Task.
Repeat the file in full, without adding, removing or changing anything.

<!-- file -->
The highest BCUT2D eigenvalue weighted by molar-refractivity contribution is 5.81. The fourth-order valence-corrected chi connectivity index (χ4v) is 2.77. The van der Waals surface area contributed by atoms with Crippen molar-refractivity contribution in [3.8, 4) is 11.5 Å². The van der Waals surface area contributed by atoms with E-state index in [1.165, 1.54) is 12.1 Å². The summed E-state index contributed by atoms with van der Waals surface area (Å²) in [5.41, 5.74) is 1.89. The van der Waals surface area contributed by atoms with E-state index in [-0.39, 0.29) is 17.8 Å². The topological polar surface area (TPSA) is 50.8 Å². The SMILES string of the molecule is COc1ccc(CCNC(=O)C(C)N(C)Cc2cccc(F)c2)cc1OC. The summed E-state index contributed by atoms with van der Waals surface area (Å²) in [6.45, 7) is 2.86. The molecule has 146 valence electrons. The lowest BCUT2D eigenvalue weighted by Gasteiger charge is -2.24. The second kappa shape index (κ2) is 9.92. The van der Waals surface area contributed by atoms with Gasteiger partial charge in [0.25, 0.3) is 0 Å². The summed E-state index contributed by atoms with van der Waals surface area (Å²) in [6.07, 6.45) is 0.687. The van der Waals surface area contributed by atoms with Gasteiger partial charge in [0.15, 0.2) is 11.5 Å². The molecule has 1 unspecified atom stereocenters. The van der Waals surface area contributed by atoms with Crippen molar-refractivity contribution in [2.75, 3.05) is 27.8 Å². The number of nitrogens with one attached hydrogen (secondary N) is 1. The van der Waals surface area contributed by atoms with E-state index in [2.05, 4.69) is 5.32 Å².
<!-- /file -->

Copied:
The highest BCUT2D eigenvalue weighted by molar-refractivity contribution is 5.81. The fourth-order valence-corrected chi connectivity index (χ4v) is 2.77. The van der Waals surface area contributed by atoms with Crippen molar-refractivity contribution in [3.8, 4) is 11.5 Å². The van der Waals surface area contributed by atoms with E-state index in [1.165, 1.54) is 12.1 Å². The summed E-state index contributed by atoms with van der Waals surface area (Å²) in [5.41, 5.74) is 1.89. The van der Waals surface area contributed by atoms with E-state index in [-0.39, 0.29) is 17.8 Å². The topological polar surface area (TPSA) is 50.8 Å². The SMILES string of the molecule is COc1ccc(CCNC(=O)C(C)N(C)Cc2cccc(F)c2)cc1OC. The summed E-state index contributed by atoms with van der Waals surface area (Å²) in [6.45, 7) is 2.86. The molecule has 146 valence electrons. The lowest BCUT2D eigenvalue weighted by Gasteiger charge is -2.24. The second kappa shape index (κ2) is 9.92. The van der Waals surface area contributed by atoms with Gasteiger partial charge in [0.25, 0.3) is 0 Å². The summed E-state index contributed by atoms with van der Waals surface area (Å²) in [6.07, 6.45) is 0.687. The van der Waals surface area contributed by atoms with Gasteiger partial charge in [0.15, 0.2) is 11.5 Å². The molecule has 1 unspecified atom stereocenters. The van der Waals surface area contributed by atoms with Crippen molar-refractivity contribution in [2.75, 3.05) is 27.8 Å². The number of nitrogens with one attached hydrogen (secondary N) is 1. The van der Waals surface area contributed by atoms with E-state index in [2.05, 4.69) is 5.32 Å².